Where Search Stumbles

Looking local can still baffle big search engines


Searching the Web, I can find the text of Chaucer's Canterbury Tales in Middle English or the definition of an elliptic curve. But can I find a nearby supermarket or pharmacy open at 2 a.m.? Clever as search tools are at ferreting out the obscure and global, they tend to fall down badly at the mundane and the local, despite major investments by search providers.

I went looking for a variety of services in downtown Washington D.C. using four major search companies: Google (GOOG ), Yahoo! (YHOO ), Microsoft's (MSFT ) Live, and Ask.com. Each did better at some things than others and no clear winner emerged. In fact, in certain respects, all of them disappointed.

A search for an all-night drugstore seemed like an easy and realistic first test. I asked each service to find a "24-hour pharmacy" with Zip Code 20005 as the starting point. To my surprise, only Yahoo! Local (local.yahoo.com) achieved reasonable success, pointing me to a CVS store within a mile. Google (local.google.com) and Live (local.live.com) both came up with Kaiser Permanente facilities that only serve HMO members and, in any event, aren't open 24/7. Ask (city.ask.com) found nothing matching my request.

Local search is better at accommodating a taste for saag paneer than a need for midnight medication. Searches for "Indian restaurant" turned up something useful from each service. The results were still mixed, with non-Indian establishments on all the lists but Live's. And Google's top suggestion was several miles from downtown.

AS EVERYONE KNOWS, sex drives a lot of Internet commerce, so I decided to give the search tools a mildly risqué test, looking for "sex toys." Yahoo and Google both put reasonable, nearby suggestions in the top spot of their results, though Google oddly offered Microsoft's Washington corporate affairs office as the sixth item on its list. Ask came up with a puzzling list of 10 electronics stores. Live said it could find nothing matching the request. Flowers proved to be much less of a challenge. All of the services responded to "florists" with a reasonable list of local stores.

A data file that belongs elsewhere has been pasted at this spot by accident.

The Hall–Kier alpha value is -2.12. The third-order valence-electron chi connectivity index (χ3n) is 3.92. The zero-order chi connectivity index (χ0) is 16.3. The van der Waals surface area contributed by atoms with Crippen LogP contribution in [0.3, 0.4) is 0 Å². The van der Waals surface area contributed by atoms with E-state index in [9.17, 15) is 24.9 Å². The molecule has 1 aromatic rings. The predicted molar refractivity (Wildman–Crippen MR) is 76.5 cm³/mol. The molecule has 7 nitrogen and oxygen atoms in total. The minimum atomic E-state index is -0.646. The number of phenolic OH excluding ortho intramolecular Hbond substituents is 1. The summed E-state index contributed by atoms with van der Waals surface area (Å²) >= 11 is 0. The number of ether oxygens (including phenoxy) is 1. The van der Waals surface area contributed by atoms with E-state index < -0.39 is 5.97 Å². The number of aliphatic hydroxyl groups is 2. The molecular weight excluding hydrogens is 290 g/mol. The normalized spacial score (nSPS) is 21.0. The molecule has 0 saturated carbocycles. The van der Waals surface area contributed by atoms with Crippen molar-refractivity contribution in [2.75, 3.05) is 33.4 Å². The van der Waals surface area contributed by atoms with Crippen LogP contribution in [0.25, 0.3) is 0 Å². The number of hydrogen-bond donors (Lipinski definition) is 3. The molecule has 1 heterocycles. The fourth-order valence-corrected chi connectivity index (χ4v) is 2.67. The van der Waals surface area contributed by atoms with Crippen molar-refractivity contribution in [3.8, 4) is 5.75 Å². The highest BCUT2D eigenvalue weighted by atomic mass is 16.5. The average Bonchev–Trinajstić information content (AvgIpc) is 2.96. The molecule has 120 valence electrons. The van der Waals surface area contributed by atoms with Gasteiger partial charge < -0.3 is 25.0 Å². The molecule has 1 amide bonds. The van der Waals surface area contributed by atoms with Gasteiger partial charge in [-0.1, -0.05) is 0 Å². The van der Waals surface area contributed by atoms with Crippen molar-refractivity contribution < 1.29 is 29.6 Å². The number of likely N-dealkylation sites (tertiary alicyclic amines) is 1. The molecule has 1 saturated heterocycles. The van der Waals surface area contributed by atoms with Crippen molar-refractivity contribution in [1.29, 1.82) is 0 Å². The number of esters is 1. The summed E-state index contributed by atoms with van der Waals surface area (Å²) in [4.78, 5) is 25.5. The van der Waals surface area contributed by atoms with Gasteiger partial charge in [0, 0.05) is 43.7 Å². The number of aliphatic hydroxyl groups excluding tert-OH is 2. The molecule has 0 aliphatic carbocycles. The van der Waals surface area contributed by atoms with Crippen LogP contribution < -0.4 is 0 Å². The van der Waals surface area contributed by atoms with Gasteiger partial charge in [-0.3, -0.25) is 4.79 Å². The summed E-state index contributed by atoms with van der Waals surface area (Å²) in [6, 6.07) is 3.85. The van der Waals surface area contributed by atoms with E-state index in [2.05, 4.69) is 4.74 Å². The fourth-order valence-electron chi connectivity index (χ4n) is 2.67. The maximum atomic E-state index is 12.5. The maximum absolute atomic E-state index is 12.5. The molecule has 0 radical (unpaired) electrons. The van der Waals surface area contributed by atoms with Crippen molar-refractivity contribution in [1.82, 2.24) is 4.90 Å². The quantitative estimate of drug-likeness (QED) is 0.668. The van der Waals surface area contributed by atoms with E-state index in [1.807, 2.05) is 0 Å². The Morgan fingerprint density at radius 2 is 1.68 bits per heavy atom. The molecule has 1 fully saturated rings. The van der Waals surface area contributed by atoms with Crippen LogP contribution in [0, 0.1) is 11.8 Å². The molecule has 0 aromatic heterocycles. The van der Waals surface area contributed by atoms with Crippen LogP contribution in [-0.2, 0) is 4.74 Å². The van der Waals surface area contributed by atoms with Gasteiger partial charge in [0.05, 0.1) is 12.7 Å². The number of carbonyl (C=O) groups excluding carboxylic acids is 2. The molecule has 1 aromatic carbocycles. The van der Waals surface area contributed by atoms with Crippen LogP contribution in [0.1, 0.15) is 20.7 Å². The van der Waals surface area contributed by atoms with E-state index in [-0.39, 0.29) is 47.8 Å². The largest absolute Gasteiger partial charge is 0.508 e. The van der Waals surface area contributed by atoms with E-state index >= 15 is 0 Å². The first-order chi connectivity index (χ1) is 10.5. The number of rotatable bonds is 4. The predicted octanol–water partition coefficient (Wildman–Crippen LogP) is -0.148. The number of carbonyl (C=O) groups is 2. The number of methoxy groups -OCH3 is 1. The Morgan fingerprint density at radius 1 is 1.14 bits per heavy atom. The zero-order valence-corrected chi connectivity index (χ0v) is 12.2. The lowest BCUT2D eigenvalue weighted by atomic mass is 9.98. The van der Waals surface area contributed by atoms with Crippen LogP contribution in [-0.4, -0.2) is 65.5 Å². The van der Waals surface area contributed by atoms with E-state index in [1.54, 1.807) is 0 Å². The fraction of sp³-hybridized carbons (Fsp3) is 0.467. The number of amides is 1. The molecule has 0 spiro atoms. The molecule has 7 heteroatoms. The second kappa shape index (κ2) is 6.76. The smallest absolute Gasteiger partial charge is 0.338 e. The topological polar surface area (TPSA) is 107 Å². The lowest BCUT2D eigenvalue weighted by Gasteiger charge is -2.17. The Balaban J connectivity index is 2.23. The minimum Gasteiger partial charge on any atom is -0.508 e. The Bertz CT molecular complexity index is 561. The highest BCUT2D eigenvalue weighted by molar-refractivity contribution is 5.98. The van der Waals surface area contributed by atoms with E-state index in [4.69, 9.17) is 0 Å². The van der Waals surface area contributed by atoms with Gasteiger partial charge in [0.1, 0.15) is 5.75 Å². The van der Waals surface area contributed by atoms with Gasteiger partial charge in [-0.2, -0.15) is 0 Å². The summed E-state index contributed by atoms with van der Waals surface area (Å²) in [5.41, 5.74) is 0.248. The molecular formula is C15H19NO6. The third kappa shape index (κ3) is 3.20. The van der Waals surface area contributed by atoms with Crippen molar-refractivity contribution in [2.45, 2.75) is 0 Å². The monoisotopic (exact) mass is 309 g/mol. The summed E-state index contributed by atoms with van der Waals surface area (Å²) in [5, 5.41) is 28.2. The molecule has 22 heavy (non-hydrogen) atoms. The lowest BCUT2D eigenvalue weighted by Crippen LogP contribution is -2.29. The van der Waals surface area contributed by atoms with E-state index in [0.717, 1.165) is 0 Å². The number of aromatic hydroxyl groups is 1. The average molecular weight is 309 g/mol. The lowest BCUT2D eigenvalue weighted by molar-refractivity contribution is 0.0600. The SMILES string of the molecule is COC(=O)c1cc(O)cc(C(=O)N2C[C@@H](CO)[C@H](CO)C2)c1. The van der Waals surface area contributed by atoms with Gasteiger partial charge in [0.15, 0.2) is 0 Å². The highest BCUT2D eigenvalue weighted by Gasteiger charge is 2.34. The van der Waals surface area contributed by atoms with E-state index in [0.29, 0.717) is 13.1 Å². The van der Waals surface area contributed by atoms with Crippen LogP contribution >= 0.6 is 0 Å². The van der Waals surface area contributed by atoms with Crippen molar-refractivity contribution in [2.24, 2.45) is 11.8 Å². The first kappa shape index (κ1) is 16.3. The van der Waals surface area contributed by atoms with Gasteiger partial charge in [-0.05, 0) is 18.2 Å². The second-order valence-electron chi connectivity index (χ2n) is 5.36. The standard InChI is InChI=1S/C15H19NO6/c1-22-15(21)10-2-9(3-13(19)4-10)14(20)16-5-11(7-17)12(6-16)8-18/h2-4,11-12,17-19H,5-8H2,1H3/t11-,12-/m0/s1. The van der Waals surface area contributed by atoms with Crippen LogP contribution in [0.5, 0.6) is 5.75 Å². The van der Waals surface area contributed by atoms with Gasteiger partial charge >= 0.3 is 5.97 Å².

My final test was to look for a "jazz show." Ask did the best when I selected its "Events" search option. Yahoo offered a list that mainly contained upcoming local performances. Google focused on venues rather than specific performances. Live offered the Web pages of local performers. Similarly, Ask was the only service that did a reasonable job of finding nearby movies.

There are a lot of reasons local search does so badly. The main one is that the tools that scour the vast Web, guided by keywords and sites' popularity, are boggled by local searches. The algorithms don't know that a Kaiser Permanente pharmacy isn't open to the public or that a 24-hour refill line is different from a 24-hour store. When the process is more focused and less automated, as with Ask's listings of performances, search works much better.

At its best, obviously, local search is a lifesaver. All of the local search services are tied in with their parents' mapping features, which can provide walking or driving instructions as well as a map.

But this does you no good if the service can't figure out what you're looking for. Fortunately, there are alternatives to local search engines. Services with human input, such as Citysearch or the user-generated Yelp, are better at finding restaurants. Fandango or MovieTickets.com will locate your movies—and sell you a ticket. And the old-fashioned Yellow Pages came through with the all-night drugstores that gave the search services so much trouble.

For past columns and online-only reviews, go to Technology & You at businessweek.com/go/techmaven/

By Stephen H. Wildstrom

    Before it's here, it's on the Bloomberg Terminal.